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Blog Category: Commerce Spectrum Management Advisory Committee

Promoting Spectrum Sharing In the Wireless Broadband Era

Promoting Spectrum Sharing In the Wireless Broadband Era

Cross blog post by the National Telecommunications and Information Administration 

In the summer of 2010 -- just three years after the introduction of the iPhone -- President Obama called on the National Telecommunications and Information Administration (NTIA) to collaborate with the Federal Communications Commission (FCC) to free up critical radio spectrum to fuel the breakneck growth of the wireless broadband market. Today, this directive is more pressing than ever, with the wild popularity of smartphones and tablets driving unprecedented commercial demand for mobile bandwidth.

Identifying the spectrum to keep up is a top priority for NTIA, which manages federal spectrum usage. And promoting spectrum sharing across the public and private sectors is an important key to achieving this goal.

At NTIA, we recognize that spectrum is the lifeblood of the mobile broadband revolution. We are committed to ensuring the industry has the bandwidth it needs to continue to innovate and thrive.

But we face an important balancing act since federal agencies also rely on this precious and finite resource to perform all sorts of mission-critical functions – from communicating with weather satellites (National Oceanic and Atmospheric Administration) to navigating passenger planes (Federal Aviation Administration) to operating weapons systems (Defense Department).

Working in consultation with the FCC, which oversees commercial and other non-federal spectrum uses, NTIA has made good progress toward President Obama’s target of freeing up 500 megahertz of spectrum for licensed and unlicensed wireless broadband services by 2020.

Through fiscal year 2014, NTIA had formally recommended or otherwise identified 335 megahertz of spectrum for potential reallocation. That includes spectrum in the 1695-1710 and 1755-1780 bands auctioned off in the FCC’s successful AWS-3 auction.

The auction, which will fund important federal programs and pump billions into the U.S Treasury, showcases the potential for spectrum sharing. While many of the incumbent federal users in the auctioned bands will be relocating to other frequencies, some will instead be sharing their spectrum with new users.

To achieve the President’s goal, we need to move beyond the traditional approach of clearing government-held spectrum of federal users in order to auction it off to the private sector for exclusive use. Too often, relocating incumbent operations is too costly, too time-consuming and too disruptive to federal missions. The future lies in sharing spectrum – across government agencies and commercial services, and across time, geography and other dimensions in the future.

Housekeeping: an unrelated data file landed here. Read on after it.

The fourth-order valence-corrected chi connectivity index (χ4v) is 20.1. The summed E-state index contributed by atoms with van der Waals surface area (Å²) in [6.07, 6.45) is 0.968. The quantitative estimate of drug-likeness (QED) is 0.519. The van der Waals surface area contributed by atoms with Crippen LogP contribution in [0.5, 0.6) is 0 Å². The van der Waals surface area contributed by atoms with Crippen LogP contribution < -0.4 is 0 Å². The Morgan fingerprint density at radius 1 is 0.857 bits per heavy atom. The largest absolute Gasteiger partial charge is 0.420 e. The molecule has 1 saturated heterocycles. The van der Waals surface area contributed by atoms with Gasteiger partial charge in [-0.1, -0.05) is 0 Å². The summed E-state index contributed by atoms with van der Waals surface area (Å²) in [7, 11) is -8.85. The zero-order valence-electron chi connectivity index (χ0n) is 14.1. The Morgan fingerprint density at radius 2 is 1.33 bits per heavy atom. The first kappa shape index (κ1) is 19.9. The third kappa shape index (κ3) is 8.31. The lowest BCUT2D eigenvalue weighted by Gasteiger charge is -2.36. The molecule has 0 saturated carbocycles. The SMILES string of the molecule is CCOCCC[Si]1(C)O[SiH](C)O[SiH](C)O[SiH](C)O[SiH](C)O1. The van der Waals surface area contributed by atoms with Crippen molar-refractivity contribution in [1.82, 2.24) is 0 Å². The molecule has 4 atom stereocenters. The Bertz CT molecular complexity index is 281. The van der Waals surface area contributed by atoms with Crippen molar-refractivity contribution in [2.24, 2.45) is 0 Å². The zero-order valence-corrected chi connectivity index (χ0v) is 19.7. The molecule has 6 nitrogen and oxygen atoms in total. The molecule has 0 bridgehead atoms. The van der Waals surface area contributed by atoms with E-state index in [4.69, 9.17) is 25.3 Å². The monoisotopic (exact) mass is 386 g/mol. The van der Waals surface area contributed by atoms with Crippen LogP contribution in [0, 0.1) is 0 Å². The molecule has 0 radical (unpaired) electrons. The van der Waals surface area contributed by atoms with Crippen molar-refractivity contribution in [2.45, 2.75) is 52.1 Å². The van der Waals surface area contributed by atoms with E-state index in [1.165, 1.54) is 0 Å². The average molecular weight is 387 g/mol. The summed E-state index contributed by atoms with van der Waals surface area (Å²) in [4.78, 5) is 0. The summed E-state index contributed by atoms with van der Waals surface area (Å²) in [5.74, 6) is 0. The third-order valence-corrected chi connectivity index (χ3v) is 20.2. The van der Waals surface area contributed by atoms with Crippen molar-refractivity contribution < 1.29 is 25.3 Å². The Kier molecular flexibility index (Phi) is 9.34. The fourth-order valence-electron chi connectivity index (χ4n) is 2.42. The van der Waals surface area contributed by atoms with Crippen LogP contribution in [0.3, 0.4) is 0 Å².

NTIA Releases Interim Progress Report on Administration’s Plan to Free Up More Spectrum

Cross-post by the National Telecommunications and Information Administration

NTIA today released the Fourth Interim Progress Report on the Obama Administration’s initiative to identify and make available 500 megahertz of federal and non-federal spectrum for commercial wireless broadband use by 2020. This report also includes a plan for federal agencies to conduct quantitative assessments of their actual spectrum usage in 960 megahertz of additional spectrum, as directed in President Obama’s June 2013 Memorandum.

America’s future competitiveness and global technology leadership depend on access to radio spectrum – the lifeblood of smartphones, tablets, and other data-hungry wireless devices.  That is why President Obama’s June 2010 Memorandum set a bold goal of nearly doubling the amount of spectrum available for commercial use by the end of this decade. Between October 2010 and September 2013, NTIA formally recommended or otherwise identified for potential reallocation up to 405 megahertz of spectrum.

On June 14, 2013, President Obama issued a second memorandum that builds on the Administration’s commitment to make additional spectrum available for wireless use.  The memorandum established a set of measures that federal agencies, in collaboration with industry and other stakeholders, will take to more aggressively enhance spectrum efficiency and enable access to more spectrum for consumer services and applications. Under the memorandum,  federal agencies  will be making quantitative assessments of their actual spectrum usage in certain bands that could potentially be made available for sharing with, or release to, commercial users, according to the plan set forth in this report.Today’s report outlines the progress made, in collaboration with the Federal Communications Commission(FCC) and other federal agencies, from October 1, 2012 through September 30, 2013. The key accomplishments last fiscal year include the following:

  • NTIA’s Commerce Spectrum Management Advisory Committee concluded its groundbreaking work to explore relocation alternatives and spectrum sharing arrangements between federal agencies and commercial mobile broadband systems in the 1695-1710 MHz and 1755-1850 MHz bands.
  • NTIA released regulations and guidance implementing changes to the Commercial Spectrum Enhancement Act (CSEA) that provide eligible federal agencies incentives and financial assistance to facilitate the transition of the reallocated federal bands that the FCC will auction.
  • NTIA published an initial assessment on spectrum-sharing technologies and the risk to federal users if Unlicensed-National Information Infrastructure (U-NII) devices were authorized to operate in the 5350-5470 MHz and 5850-5925 MHz bands (5 GHz).